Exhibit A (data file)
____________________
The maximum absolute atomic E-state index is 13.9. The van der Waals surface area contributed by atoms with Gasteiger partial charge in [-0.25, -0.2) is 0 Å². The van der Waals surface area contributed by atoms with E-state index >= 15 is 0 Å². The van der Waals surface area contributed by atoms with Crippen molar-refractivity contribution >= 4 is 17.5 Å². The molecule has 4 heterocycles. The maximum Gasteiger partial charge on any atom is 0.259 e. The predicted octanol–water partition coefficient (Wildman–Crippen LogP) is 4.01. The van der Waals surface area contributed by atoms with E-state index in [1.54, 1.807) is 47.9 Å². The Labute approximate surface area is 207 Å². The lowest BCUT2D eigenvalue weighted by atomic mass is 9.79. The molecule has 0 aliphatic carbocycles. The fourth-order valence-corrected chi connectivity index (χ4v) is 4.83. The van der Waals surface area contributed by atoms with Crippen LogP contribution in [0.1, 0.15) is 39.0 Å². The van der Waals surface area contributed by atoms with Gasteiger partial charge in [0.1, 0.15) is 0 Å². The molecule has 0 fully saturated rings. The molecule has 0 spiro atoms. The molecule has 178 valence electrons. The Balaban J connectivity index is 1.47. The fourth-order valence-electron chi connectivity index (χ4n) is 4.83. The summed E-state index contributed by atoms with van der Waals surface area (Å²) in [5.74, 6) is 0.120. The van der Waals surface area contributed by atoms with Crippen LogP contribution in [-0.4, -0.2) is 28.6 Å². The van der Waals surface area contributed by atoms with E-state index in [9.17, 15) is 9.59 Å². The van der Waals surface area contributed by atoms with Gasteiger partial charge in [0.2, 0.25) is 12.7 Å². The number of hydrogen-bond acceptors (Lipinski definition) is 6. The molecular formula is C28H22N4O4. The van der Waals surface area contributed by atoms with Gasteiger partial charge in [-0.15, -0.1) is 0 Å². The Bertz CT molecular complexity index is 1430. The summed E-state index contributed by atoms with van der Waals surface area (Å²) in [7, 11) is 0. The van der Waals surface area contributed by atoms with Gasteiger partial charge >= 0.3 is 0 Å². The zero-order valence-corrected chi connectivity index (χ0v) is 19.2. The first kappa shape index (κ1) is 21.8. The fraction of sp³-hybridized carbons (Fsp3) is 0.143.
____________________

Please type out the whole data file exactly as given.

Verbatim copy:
The maximum absolute atomic E-state index is 13.9. The van der Waals surface area contributed by atoms with Gasteiger partial charge in [-0.25, -0.2) is 0 Å². The van der Waals surface area contributed by atoms with E-state index >= 15 is 0 Å². The van der Waals surface area contributed by atoms with Crippen molar-refractivity contribution >= 4 is 17.5 Å². The molecule has 4 heterocycles. The maximum Gasteiger partial charge on any atom is 0.259 e. The predicted octanol–water partition coefficient (Wildman–Crippen LogP) is 4.01. The van der Waals surface area contributed by atoms with E-state index in [1.54, 1.807) is 47.9 Å². The Labute approximate surface area is 207 Å². The lowest BCUT2D eigenvalue weighted by atomic mass is 9.79. The molecule has 0 aliphatic carbocycles. The fourth-order valence-corrected chi connectivity index (χ4v) is 4.83. The van der Waals surface area contributed by atoms with Crippen LogP contribution in [0.1, 0.15) is 39.0 Å². The van der Waals surface area contributed by atoms with Gasteiger partial charge in [0.1, 0.15) is 0 Å². The molecule has 0 fully saturated rings. The molecule has 0 spiro atoms. The molecule has 178 valence electrons. The Balaban J connectivity index is 1.47. The fourth-order valence-electron chi connectivity index (χ4n) is 4.83. The summed E-state index contributed by atoms with van der Waals surface area (Å²) in [5.74, 6) is 0.120. The van der Waals surface area contributed by atoms with Crippen LogP contribution in [-0.4, -0.2) is 28.6 Å². The van der Waals surface area contributed by atoms with E-state index in [9.17, 15) is 9.59 Å². The van der Waals surface area contributed by atoms with Gasteiger partial charge in [0.2, 0.25) is 12.7 Å². The number of hydrogen-bond acceptors (Lipinski definition) is 6. The molecular formula is C28H22N4O4. The van der Waals surface area contributed by atoms with Gasteiger partial charge in [-0.15, -0.1) is 0 Å². The Bertz CT molecular complexity index is 1430. The summed E-state index contributed by atoms with van der Waals surface area (Å²) in [7, 11) is 0. The van der Waals surface area contributed by atoms with Gasteiger partial charge >= 0.3 is 0 Å². The zero-order valence-corrected chi connectivity index (χ0v) is 19.2. The first kappa shape index (κ1) is 21.8. The fraction of sp³-hybridized carbons (Fsp3) is 0.143.